Terming Pakistan and Afghanistan the epicentre of terror, home minister P Chidambaram on Thursday said the Delhi and Mumbai blasts were a blot on the security and intelligence agencies and admitted that India needed a comprehensive counter-terrorism strategy.
"Two terrorist attacks in the space of two months are indeed a blot on our records. The central government and security forces have been severely cricitised. While we accept the responsibility for the incidents and legitimate criticism, it is our duty to set out the context in which such terrorist attacks take place," he said.
The home minister added that 50 terror modules have been neutralised in the country since the 26/11 Mumbai terror attacks. He also said that foiling of a SIMI plot to assassinate the three judges who had delivered the Ayodhya verdict in Madhya Pradesh was also a significant breakthrough.
Speaking at the All India Directors General and Inspectors General Conference here, the home minister said Pakistan and Afghanistan are the epicentre of terror and since the November 2008 Mumbai terror attack, several steps have been taken to build capacity to deal with terror attacks.
"No country in the world appears to be entirely immune to the threat of terror, the US included. In 2011, up to August there have been 279 major terrorist incidents in 22 countries. The worst affected are Iraq, Afghanistan and Pakistan," he said.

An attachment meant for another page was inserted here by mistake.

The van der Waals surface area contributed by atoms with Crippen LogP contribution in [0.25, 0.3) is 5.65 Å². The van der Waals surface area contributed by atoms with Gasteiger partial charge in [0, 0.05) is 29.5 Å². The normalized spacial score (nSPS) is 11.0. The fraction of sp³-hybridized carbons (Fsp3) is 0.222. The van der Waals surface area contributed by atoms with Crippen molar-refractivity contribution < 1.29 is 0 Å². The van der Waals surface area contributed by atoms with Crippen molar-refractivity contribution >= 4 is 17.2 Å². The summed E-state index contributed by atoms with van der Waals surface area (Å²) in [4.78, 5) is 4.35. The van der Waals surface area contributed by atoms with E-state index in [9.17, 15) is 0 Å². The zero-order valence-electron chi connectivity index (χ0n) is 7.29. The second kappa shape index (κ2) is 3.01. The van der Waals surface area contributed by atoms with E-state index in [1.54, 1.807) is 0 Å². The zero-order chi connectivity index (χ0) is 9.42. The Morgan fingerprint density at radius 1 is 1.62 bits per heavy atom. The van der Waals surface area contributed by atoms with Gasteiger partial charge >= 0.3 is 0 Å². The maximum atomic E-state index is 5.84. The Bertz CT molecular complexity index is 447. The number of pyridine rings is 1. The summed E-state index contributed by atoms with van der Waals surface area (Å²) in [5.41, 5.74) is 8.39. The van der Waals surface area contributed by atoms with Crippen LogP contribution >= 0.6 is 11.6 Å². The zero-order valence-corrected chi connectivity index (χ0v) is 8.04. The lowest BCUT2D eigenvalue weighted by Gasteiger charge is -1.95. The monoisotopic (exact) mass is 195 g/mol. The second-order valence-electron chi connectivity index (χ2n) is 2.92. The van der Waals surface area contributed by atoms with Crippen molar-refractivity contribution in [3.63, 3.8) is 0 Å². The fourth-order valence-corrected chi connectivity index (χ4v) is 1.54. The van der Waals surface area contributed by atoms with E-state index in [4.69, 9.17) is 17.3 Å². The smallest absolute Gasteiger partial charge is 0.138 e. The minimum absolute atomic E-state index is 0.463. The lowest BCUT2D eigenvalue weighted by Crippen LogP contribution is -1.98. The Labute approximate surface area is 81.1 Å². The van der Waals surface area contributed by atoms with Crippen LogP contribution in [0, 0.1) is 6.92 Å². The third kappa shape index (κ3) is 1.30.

"The epicentre of terror is Afghanistan and Pakistan. Four out of five major terrorist groups are based in Pakistan and three of them continue to target India. There is no letup in efforts to infiltrate from across the line of control in Jammu and Kashmir."
He said there are infiltration attempts via Nepal and Bangladesh as well as attempts to find a safe transit route via Sri Lanka to Tamil Nadu.
Chidambaram referred to Indian modules that have the capacity to attract radicalised groups to their fold.
"Some modules are loosely knit under an organisation called Indian Mujaheedin (IM). Many old cadres of the banned Students Islamic Movement of India (SIMI) are morphed into IM cadres," he said.
The home minister said the challenge of terrorism is a formidable one and requires a comprehensive counter-terrorism strategy.
"Following the September 2001 attack, the US identified al Qaeda as its pre-eminent security threat and declared war on it and its affiliates. Over a period of 10 years, it created the Department of Homeland Security and brought 22 agencies under it that fought two wars and sent troops to other countries," he said.
"We do not have just one pre-eminent threat but several and we must build capacity to deal with these multiple threats. Capacity building is work in progress, it requires time, money, human resources, technology and harnessing capacity of every organisation in the country," he added.